The next time I saw Jack was a year later. He was walking through the Petit Socco slowly, in a bright purple gondora that reached just above his ankles. I had never seen him wear anything that didn't resemble safari gear. He looked like an old senile man who wandered out of the house in his pajamas. He took a front seat at Cafe Tingis just like he ordinarily would, ordered a coffee and smoked a cigarette. I know he looked directly at me but there was no recognition, but I refuse to believe it was because of my hijab or his adversity to it. I thought of going over to say hello, but what if he was actually senile and didn't remember me? I wasn't about to cry in the Petit Socco and I'm no good at seeing people outside of their normal state against their free will. This I knew, Jack was alive. He was smoking, purple and pining for Lucia.

Thursday, September 23, 2010


My new ipod shuffle is so inconspicuous it's the sort of thing I could crush up and put in my grandma's oatmeal, undetected. Something so small it hardly changes the taste of things. A tinge of bitterness followed by a clump of brown sugar makes it better. Can't even taste it.
It's September 14, 2010. Nine years ago I was in high school and my yearbook advisor was yelling at me for not capturing the faces of our students as they watched the news a few days before. At the time I agreed with him, Why didn't I take pictures? In retrospect, I can see that although I do frame everything that happens to me in life as a story to be written, 9/11 was too confusing to be thinking as a journalist.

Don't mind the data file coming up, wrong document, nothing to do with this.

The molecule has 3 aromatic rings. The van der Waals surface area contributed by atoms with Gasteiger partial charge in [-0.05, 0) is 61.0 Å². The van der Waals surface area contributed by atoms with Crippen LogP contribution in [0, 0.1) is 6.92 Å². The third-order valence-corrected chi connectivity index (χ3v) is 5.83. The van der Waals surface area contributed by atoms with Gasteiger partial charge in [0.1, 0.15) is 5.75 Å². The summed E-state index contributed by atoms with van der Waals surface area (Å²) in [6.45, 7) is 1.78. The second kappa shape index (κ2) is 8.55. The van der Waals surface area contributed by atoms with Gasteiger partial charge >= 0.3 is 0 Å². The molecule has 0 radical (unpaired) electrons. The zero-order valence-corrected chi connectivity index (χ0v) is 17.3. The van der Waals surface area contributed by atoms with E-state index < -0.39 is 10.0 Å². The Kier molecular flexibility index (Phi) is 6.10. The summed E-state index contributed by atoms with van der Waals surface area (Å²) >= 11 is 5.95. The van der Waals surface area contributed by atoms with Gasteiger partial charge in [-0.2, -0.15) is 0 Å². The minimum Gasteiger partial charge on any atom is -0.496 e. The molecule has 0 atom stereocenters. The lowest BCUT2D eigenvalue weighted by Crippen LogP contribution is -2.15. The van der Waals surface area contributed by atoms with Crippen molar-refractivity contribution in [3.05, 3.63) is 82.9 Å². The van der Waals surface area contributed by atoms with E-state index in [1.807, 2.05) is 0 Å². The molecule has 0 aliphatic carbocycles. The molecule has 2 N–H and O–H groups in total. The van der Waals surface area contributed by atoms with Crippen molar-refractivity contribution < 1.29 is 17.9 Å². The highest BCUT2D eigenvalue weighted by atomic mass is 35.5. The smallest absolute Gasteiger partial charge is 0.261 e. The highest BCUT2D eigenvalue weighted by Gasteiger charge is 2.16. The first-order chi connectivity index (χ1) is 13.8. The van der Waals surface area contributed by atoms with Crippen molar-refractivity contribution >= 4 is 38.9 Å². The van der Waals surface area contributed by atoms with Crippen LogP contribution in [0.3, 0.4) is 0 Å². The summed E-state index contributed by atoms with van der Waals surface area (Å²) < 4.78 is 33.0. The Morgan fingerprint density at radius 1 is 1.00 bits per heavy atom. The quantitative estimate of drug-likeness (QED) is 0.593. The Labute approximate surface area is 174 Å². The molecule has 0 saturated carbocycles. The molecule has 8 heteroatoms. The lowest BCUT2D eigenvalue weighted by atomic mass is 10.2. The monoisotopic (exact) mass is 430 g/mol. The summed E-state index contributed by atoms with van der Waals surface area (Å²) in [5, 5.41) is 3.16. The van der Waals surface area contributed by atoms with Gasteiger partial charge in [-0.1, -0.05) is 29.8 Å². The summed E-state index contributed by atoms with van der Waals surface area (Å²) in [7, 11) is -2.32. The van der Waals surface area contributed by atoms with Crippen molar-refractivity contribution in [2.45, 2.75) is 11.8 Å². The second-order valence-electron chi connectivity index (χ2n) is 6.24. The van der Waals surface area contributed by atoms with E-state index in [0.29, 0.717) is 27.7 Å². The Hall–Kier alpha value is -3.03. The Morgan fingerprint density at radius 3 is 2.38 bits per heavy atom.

And ten years later. It is hard to feel that we aren't moving backwards. Assuming that moving forward entails universally acknowledging that Islam is a religion, not a political ideology or a cult. At the same time, the definitions don't really matter, it's just words. And to hear the same people that were the first to defend Islam after the attacks, years later asking if it is inherently dangerous "by definition," is mostly because in 2001, many Americans didn't know enough about Islam to question if any of the things they didn't know about it weren't true. In our newly enlightened age, most of America now knows so many things that give them an excuse to talk, any one of which might warrant suspicion, hatred or book burning.
I am not a political person, although as a theory major I have to at least admit to being a political body. I am Muslim. I do know this for sure. I can't say that "killer fundamentalists" as I like to call them, are either Muslim or non-Muslim, the same way that I would choose to ignore anyone who claims that homosexuals or prostitutes can't be Muslims. The phrase, "who are we to judge?" should resonate with Muslims most of all, considering that it is the basis of our daily lives. We are not the judge. More importantly, there IS a judge.